Updated on March 22nd, 2023
Here is my summary of the best things to do in The Trossachs and Loch Lomond National Park. If you have only one day to explore the area, then this is the perfect road trip to discover the ‘Highlands in miniature’. With 720 square miles of untamed landscapes, 21 Munroe’s, over 20 lochs and more than 50 conservation sites then this is a nature and wildlife lovers paradise.”
Loch Lomond and The Trossachs National Park
It was the first day of my road trip to discover the Scottish Highlands and Islands. I had spent the first night in Glasgow and was headed on a scenic drive to Oban. Just an hour’s drive from central Glasgow, Loch Lomond and The Trossachs National Park cover an area of 720 square miles of untamed landscapes.
What are The Trossachs?
The Trossachs are also referred to as the ‘Highlands in miniature’. The area has been designated an area of natural beauty for a reason and was Scotland’s first National Park.
Loch Lomond and The Trossachs National Park is home to 21 Munroes (Scottish mountains over 3000ft) and over 20 lochs. This includes Loch Lomond, the largest expanse of fresh water in Britain. It also houses 57 nature conservation sites so if you would like to see wildlife then keep your eyes peeled for eagles, red deer, otters, red squirrels and pine martens.
Love a road trip? Check out my essential guide to solo road tripping HERE.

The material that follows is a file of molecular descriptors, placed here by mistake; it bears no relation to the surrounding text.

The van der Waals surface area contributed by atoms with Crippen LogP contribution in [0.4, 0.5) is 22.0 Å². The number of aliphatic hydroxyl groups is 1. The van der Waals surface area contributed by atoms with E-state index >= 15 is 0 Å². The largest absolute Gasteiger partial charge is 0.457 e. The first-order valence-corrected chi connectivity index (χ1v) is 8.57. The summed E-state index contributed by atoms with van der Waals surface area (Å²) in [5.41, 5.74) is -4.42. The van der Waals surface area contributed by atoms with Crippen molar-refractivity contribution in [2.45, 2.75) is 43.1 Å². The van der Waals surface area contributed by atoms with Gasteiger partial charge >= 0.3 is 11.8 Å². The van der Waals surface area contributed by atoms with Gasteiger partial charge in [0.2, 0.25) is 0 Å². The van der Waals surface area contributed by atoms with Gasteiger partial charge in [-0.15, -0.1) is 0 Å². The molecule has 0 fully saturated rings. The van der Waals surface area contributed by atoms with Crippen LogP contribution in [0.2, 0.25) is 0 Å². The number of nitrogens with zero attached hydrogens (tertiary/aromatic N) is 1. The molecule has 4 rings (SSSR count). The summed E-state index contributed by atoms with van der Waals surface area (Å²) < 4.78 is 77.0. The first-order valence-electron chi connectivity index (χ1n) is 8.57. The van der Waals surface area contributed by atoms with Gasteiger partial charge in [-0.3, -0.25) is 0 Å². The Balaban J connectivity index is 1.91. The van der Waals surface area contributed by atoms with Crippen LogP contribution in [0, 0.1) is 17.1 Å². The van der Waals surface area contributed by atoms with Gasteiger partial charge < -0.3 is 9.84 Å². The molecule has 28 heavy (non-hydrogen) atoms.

Things to do in The Trossachs – A One Day Road Trip
Please note that I visited in August 2020, when things were just tentatively reopening after the COVID lockdown. Hence, many of the usual attractions were not in operation. Therefore, we relied on gorgeous drives, scenic routes and our own sense of awe to get to know this beautiful part of the world. Any attractions mentioned here are not all based on personal experience, but more a wish list that I believe would enhance a visit to this stunning area.
We started our exploration of the Trossachs by taking Dukes Pass. Dukes Pass is a winding scenic road, supposed to be one of Britain’s best drives, so where better to start? The road leads from Aberfoyle to Loch Katrine and transverses some of the most beautiful parts of The Trossachs National Park along the way.
Sir Walter Scott fell in love with the area and as a result, wrote his poem ‘The Lady of the Lake’ in 1810. He was inspired by Loch Katrine and it went on to be the first international bestseller. Nowadays, you can take a ride on a steamship on the loch, named after the famous writer. Or maybe consider hiring an electric bike to cycle around the pristine loch which forms the heart of the Trossachs.
To better guide you through the area, the National Park has handily constructed 4 art pieces. They are strategically placed at some of the most spectacular viewpoints so the perfect way to explore the region. We headed for Loch Voil first. The journey there gave us our first experience of a single-track road. If you are not a confident driver, then this could be a real challenge. To help you feel more confident I have compiled a list of top tips on how to negotiate your way around these thoroughfares. Scroll to the bottom of the post for these. Trust me, if you want to truly explore Scotland and the road less travelled then you will need to get to grips with driving these precarious routes!
En route to Loch Voil you will pass through Balquhidder where you can make a stop at the church to see Rob Roy’s grave…maybe 😉
You may doubt my directions on the way, but keep going to the end of the road where you will find the gorgeous Monachyle Mhor hotel. Park there and take a short walk to find the Mirrored Box.